Edward Sharpe and the Magnetic Zeros, an indie band that was formed in Los Angeles in 2007, released their fourth studio album “PersonA” on April 15th, 2016. The ten-member band features instruments not usually “assigned” to a permanent member of an indie band, such as a charango, clavinet, and didgeridoo. This clearly leaves room for diversity throughout an album.
Another reason I was drawn to this album was the story behind the band’s name. Alex Ebert, the singer-songwriter behind the band, had just gone to rehab after years of partying and battling drug addiction. While there, he began to write a book about his alter ego named Edward Sharpe. Ebert has said that the reason the words “Edward Sharpe” are crossed out on the cover of the album is because “There was no character to begin with, so why not kill him? He never really was there.” Having this interesting background knowledge made me want to know more about the music.
The album starts with the acoustic guitar that opens “Hot Coals.” The voice is, from the beginning, haunting. Later on, the song becomes upbeat with an emphasis on a piano, but the voice still remains haunting. This becomes more understandable as I realize that the song is about an old love: either a love for someone who has passed or a love that happened a long time ago. The singer-songwriter behind Edward Sharpe and the Magnetic Zeros, Alex Ebert, sings “hot coals tonight, Cimmerian / hot coals to die, Cimmerian.” Upon a simple Google search, I discovered that the Cimmerians were an ancient people with unknown origins and have an uncertain end. So perhaps this means that the love song is also for someone mysterious.
“Uncomfortable,” is an interesting song to me. Initially, I wasn’t too sure that I liked it since it just didn’t sound like something I would normally listen to. Until I looked up the lyrics, I had no idea what this song would be about. I understood why I felt what I felt about the song when I gave the lyrics a quick scan.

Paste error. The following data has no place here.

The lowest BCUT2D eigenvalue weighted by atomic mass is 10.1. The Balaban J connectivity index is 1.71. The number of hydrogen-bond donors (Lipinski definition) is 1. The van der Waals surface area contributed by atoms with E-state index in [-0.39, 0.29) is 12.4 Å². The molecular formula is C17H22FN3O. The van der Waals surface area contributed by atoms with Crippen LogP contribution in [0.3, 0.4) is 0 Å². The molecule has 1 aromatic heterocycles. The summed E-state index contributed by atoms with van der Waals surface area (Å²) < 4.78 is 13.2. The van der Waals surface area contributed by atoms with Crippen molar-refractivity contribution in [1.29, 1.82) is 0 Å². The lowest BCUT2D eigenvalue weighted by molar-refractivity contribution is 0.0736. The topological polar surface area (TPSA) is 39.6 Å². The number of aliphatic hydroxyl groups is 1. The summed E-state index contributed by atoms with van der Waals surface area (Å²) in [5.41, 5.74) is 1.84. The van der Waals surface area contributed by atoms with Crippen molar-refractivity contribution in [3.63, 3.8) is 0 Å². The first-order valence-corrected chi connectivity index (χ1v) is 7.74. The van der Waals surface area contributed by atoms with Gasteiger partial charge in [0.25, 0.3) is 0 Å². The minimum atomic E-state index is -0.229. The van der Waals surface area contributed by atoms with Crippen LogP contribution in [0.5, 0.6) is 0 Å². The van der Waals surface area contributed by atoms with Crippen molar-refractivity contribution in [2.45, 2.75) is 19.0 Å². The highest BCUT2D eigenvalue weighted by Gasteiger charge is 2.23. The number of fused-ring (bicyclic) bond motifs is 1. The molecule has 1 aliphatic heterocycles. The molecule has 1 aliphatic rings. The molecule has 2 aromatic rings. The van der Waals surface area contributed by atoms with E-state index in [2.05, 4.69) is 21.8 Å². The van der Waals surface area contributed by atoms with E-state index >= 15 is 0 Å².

Ebert comments on freedom, guns, justice, religion, and beauty. “What y’all call freedom I can’t call no.” “Your fear looks like guns to me.” There are a lot of very controversial lyrics, and I interpret it all as a comment on the current state of things in the United States. Gun control, human rights, and the concept of beauty/body image are all things that are being discussed in the US today. Ebert also uses juxtaposition within the lyrics “uncomfortable, you’ve got to get uncomfortable.” The effects seem obvious: the listener becomes uncomfortable, not only with the sound of the song itself but with the lyrics that go along with it.
I am instantly reminded of “Here Comes the Sun” by the Beatles when I hear the beginning of “Somewhere.” I feel like the song is simple enough. It sounds like it is an airy love song that compares love for someone to a journey. The lyrics are repetitive but still provide a narrative. I would listen to this song again, but I don’t think that there’s too much to say about it.
“No Love Like Yours,” is another slightly repetitive song, but also still manages to hold a narrative. I wish that there had been more variety in the music itself, but still enjoy the piano that is featured throughout the song. Ebert sings about how he doesn’t know about much (America, his style, the dictionnaire to name a few), but wants to be taught about love. This provides an interesting thought since it seems like love is something that is always with us and doesn’t need to be learned.